Thursday, March 14, 2019

Little Faith by Nickolas Butler

Oh, readers, you are in for quite a ride. If you’ve yearned for a fine novel like those by Kent Haruf and David Rhodes, Nickolas Butler’s  Little Faith is the novel that you who adored Plainsong, All Souls at Night, and Driftless will love. Opening with a scene in a small cemetery where 65-year-old Lyle is entertaining his beloved five-year-old grandson Isaac while his wife Peg and daughter Shiloh shop in Minneapolis, the novel quickly delivers the reader to a quiet way of living. Lyle opines, “The world, he knew, was divided into two camps of people, as it so often is, or as it so oftentimes and simply reduced to being, those who find cemeteries places of sadness and eeriness, and those, like him, who felt here a deep and abiding unity and evenness, as if the volume in his life were suddenly dimmed down, the way he imagined it might be, floating in outer space, looking out over everything – the immensity of it all. For Lyle, this was a place to be close to people long gone. A free and quiet place off to the side of things. A place to touch not just his memories, but his future.” Lyle and Peg’s first child, son Peter, who died when he was an infant is buried in this cemetery as are the others Lyle fondly remembers from a lifetime spent in the area.

Daughter Shiloh grew up in the Lutheran Church in their town, but “her faith had grown in ferocity since her childhood. She no longer drank even so much as a light beer, a margarita, or a Bartles & James, and insisted on prayers before every meal. She wore more conservative clothing, quoted scripture frequently, and challenged Lyle and Peg with questions of their own faith.

On those Sundays, since she and Isaac had moved back home, she politely attended church with her parents, only to visit another church later, this one in La Crosse, in an old movie theater. And she would spend her entire afternoon and early evening there, in fellowship, she would explain. Lyle understood churchly fellowship, but only in the context of two or three mugs of wan coffee and polite chitchat, after which, wasn’t it time to head home and mow the lawn? Or rake some leaves? Perhaps clean the gutters or pull weeds?

The truth was, Lyle did not believe in God – or at least, wasn’t sure he did. It began after Peter passed away. As if the will to believe, the energy to believe had been sapped from him.”

While Lyle had stopped believing, he’d never stopped attending church and he suspected that there were millions of others like him who attended “as much out of routine or obligation as out of any real fervor or belief.” Peg wouldn’t let him go; “she believed for him, and in him, too, somehow.”

Since his retirement, Lyle had worked part-time in an orchard and he cherished days spent there and loved it when Isaac accompanied him and they shared apple cider and lunch together amid the apple trees. “Oh, he loved the boy; and that was all there was to it.” So when Shiloh asks Lyle and Peg to attend her church, they go and keep going despite Lyle’s dislike of the rock music and of Steven, the know-it-all young man wearing “new blue jeans made to look old,” who is the pastor of the church.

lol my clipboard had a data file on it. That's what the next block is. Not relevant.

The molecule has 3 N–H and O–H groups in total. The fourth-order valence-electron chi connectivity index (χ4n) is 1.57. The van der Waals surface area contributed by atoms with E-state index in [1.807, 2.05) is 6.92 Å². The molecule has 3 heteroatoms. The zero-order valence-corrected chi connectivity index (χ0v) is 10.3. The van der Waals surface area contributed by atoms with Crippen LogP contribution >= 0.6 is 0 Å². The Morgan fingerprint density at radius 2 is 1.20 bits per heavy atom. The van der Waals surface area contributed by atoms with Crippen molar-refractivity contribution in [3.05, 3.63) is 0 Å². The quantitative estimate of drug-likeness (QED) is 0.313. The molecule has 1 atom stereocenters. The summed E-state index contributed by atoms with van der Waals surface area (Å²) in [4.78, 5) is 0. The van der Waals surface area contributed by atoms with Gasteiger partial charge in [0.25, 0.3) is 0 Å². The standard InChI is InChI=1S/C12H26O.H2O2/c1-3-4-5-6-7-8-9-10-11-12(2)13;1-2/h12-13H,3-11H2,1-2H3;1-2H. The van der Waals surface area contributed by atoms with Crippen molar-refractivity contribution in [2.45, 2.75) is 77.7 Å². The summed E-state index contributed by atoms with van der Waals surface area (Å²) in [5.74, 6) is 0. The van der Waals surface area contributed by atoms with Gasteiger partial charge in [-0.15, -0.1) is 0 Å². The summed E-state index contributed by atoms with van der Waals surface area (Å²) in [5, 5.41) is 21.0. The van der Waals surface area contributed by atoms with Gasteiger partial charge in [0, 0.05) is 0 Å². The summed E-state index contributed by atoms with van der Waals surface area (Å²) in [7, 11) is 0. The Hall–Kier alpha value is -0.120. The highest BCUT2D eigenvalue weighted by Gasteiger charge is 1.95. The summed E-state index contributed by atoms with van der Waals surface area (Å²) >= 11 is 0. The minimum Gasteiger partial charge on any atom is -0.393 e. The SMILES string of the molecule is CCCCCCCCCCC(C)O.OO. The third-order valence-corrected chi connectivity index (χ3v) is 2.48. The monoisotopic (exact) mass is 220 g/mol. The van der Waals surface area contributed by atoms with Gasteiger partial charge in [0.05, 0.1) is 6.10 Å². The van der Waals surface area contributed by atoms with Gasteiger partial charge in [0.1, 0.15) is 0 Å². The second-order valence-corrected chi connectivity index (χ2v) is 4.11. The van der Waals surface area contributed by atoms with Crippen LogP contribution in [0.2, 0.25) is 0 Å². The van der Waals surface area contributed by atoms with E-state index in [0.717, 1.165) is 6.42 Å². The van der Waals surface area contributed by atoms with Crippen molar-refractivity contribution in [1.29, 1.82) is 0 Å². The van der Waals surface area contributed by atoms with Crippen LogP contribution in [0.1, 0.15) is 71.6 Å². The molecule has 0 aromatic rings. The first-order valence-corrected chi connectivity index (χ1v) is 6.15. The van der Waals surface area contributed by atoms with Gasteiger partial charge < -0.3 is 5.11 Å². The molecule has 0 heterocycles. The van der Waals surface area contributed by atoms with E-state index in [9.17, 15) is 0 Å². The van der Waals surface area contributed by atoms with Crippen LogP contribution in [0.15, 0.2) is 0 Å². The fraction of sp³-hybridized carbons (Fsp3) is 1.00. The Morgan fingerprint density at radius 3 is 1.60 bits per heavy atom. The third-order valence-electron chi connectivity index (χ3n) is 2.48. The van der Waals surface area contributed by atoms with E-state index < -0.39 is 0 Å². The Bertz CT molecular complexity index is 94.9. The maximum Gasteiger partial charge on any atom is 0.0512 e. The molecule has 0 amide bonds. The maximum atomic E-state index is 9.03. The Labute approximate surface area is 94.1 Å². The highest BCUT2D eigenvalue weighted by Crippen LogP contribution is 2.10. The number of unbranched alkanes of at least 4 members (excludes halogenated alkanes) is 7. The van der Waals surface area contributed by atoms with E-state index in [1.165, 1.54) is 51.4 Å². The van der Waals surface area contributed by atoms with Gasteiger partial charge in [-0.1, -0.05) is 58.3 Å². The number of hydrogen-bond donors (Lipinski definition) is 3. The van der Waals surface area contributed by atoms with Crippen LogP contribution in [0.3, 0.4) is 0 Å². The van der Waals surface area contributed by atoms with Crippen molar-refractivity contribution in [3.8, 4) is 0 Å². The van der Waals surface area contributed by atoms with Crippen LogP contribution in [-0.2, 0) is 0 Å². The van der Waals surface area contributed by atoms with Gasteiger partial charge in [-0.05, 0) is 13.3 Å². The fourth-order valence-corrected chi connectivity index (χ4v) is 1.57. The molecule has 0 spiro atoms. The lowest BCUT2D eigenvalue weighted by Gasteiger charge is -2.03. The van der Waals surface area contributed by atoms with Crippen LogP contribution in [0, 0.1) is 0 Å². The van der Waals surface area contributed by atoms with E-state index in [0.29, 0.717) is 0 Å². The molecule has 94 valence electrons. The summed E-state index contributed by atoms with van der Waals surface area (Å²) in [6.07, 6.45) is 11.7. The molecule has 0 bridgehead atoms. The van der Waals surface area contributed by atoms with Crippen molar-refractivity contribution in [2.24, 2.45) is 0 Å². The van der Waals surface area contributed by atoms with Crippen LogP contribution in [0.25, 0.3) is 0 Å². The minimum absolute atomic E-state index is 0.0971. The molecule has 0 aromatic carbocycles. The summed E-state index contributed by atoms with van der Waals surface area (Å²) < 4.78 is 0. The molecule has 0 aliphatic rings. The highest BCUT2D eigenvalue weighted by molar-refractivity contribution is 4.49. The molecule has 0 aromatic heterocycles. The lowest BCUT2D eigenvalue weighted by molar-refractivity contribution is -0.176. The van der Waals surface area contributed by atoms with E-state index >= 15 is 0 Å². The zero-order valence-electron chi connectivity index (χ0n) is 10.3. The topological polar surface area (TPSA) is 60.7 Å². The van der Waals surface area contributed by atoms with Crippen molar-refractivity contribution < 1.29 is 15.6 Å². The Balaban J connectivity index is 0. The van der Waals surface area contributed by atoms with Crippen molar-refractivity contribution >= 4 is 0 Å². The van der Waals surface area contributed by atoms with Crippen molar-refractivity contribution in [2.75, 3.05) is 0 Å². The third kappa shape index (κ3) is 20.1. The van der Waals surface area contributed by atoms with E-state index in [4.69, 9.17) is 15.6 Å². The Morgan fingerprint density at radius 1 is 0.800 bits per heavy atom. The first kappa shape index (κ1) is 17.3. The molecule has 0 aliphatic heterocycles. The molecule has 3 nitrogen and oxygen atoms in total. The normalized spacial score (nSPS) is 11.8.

Soon Shiloh and Isaac move to be near her new job, church, and Steven who becomes her fiancé. While Lyle feels that he’s always on eggshells around the “new” Shiloh, he’s willing to give up a lot to be near Isaac. But all that is tested when Isaac becomes ill and Shiloh and Steven insist that their faith will heal him. What happens tests all of them and the beauty of the way Nick Butler tells the tale, is that every reader will see what’s happening through their own beliefs.

Butler brilliantly divides the books by the seasons beginning and ending with spring and thus embeds the reader in the cycle of life that the book shares. He also uses nature, particularly the apple orchard to show that for Lyle the land and the orchard are Eden thus it’s extraordinarily difficult for him to see why anyone would leave that paradise for false idols.

This is a novel for everyone and it’s one that’s almost impossible for this reader to review because I want to share every word of it with you so that you, too, will feel the beauty and comfort of it washing over you. That Nick Butler isn’t yet forty proves the words of Acts – “your young men shall see visions, and your old men shall dream dreams.” Nick Butler provides the reader with an exquisite world complete with a dreaming older man who shows us the way. I’ve loved all Butler’s novels, but with this one, he’s created holy ground.

Summing it Up: Little Faith is the novel readers have been wishing for since Kent Haruf’s All Souls at Night. It’s an engaging, thought-provoking tale of a grandparent’s love for his grandson and for the life he’s blessed to live. It’s a novel of gratitude for the natural world and of the threats to the things we hold sacred. Give yourself a gift, read Little Faith. It’s an epiphany wrought on paper.

Rating: 5 stars   

Category: Fiction, Five Stars, Gourmet, Grandma’s Pot Roast, Book Club

Publication date: March 5, 2019

What Others are Saying:

Publishers Weekly: “This is storytelling at its finest.”

Wall Street Journal: “[A] tender and perceptive novel... An open-minded inquiry into the nature of religious belief, in both its zealous and low-key forms... “Little Faith” is [Butler’s] best so far, unafraid of sentiment yet free of the kitsch.”

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